Electric car paradise: how battery power can benefit the whole community

Edward Stephens with electric Renault Zoe on Porto Santo

Police on the tiny Portuguese island of Porto Santo have acquired a new tool in their fight against crime – courtesy of Renault. The boys in blue have been given one of a batch of electric cars sent to the island by the French car maker as part of a unique testing programme, writes Edward Stephens.

“They love it. It means they can sneak up quietly on anyone they are trying to catch,” says Robert Diogo, the grid manager of EEM, the electric company of Madeira, jokingly. He was serious about the police loving their new Renault Zoe though, although on this virtually crime-free island which lies 20 miles north-east of Madeira the car is more likely to be used for more mundane police work than catching villains.

The police Zoe is one of 20, plus a handful of electric-powered Kangoos, shipped to the eight by four mile island as part of a plan to create a smart electric ecosystem on the tiny speck of land in the Atlantic.

The local mayor has one, as does a representative of the government, but the rest are being used by residents who have volunteered to take part in the project. The scheme has been so successful that two prototype Zoes have now been equipped to put any excess energy they don’t need back into the local grid when demand for power is at its peak.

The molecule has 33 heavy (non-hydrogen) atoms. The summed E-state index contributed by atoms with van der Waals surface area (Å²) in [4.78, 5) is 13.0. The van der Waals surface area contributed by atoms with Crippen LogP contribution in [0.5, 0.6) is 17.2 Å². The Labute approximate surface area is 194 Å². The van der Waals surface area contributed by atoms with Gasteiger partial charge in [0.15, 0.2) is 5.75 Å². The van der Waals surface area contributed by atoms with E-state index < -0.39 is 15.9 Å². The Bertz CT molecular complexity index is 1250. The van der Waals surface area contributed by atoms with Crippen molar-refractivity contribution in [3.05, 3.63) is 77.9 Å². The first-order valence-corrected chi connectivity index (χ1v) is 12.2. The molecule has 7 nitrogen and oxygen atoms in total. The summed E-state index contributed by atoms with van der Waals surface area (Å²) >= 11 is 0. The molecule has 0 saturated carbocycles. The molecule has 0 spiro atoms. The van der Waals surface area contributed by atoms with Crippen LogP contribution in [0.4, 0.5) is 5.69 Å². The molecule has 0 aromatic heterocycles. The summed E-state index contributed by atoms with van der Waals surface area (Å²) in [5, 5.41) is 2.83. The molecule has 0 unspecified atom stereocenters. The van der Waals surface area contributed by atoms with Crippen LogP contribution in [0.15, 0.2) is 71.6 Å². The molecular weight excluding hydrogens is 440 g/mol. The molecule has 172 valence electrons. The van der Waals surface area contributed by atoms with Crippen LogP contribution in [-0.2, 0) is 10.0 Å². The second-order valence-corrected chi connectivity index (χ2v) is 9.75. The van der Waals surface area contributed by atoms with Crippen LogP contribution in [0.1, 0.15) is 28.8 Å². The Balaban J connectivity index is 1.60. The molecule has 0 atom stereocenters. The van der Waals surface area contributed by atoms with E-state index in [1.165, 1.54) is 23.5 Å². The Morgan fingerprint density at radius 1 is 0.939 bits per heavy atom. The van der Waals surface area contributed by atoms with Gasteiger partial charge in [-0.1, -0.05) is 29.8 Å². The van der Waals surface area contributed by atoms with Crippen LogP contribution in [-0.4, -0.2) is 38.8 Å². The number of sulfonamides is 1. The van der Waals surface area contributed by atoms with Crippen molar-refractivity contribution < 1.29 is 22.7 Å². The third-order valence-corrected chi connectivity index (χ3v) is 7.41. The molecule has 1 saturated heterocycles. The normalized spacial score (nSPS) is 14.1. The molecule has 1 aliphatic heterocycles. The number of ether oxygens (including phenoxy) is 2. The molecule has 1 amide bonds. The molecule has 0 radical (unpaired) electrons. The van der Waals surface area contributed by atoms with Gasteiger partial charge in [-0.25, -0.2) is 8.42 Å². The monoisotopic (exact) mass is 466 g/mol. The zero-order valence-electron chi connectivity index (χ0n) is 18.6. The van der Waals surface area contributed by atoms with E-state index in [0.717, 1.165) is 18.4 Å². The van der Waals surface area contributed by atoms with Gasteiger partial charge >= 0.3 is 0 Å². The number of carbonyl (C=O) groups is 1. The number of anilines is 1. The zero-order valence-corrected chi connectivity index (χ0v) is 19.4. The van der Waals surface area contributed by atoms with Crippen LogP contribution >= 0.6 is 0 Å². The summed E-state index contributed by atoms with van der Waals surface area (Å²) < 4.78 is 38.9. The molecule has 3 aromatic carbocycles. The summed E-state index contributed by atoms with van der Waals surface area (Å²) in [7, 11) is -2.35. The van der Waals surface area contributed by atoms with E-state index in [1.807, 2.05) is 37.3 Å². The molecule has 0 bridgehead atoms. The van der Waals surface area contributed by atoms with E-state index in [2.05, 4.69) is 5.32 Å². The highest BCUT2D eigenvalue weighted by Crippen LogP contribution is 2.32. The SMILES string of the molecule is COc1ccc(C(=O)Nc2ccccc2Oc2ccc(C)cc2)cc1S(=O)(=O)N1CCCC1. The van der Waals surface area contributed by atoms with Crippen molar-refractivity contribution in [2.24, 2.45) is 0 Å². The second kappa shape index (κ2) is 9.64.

The secret equipment on these, however, means they are only driven by Diogo and another EEM employee. Externally they are identical to every other Zoe on the island but the dramatically reduced luggage area hides a wealth of newly developed hi-tech gadgetry. If more of the prototypes are eventually produced it will mean more power can be put back into Porto Santo’s electrical grid when demand is at its greatest.

Renault Zoe police car on Porto Santo

“In Europe each country’s energy systems are linked and they can help each other out if one experiences a big surge in demand,” Diogo said. “On a small island like this we don’t have that luxury so we are working with Renault to try to find other ways of putting energy back into our system by using the electric cars.”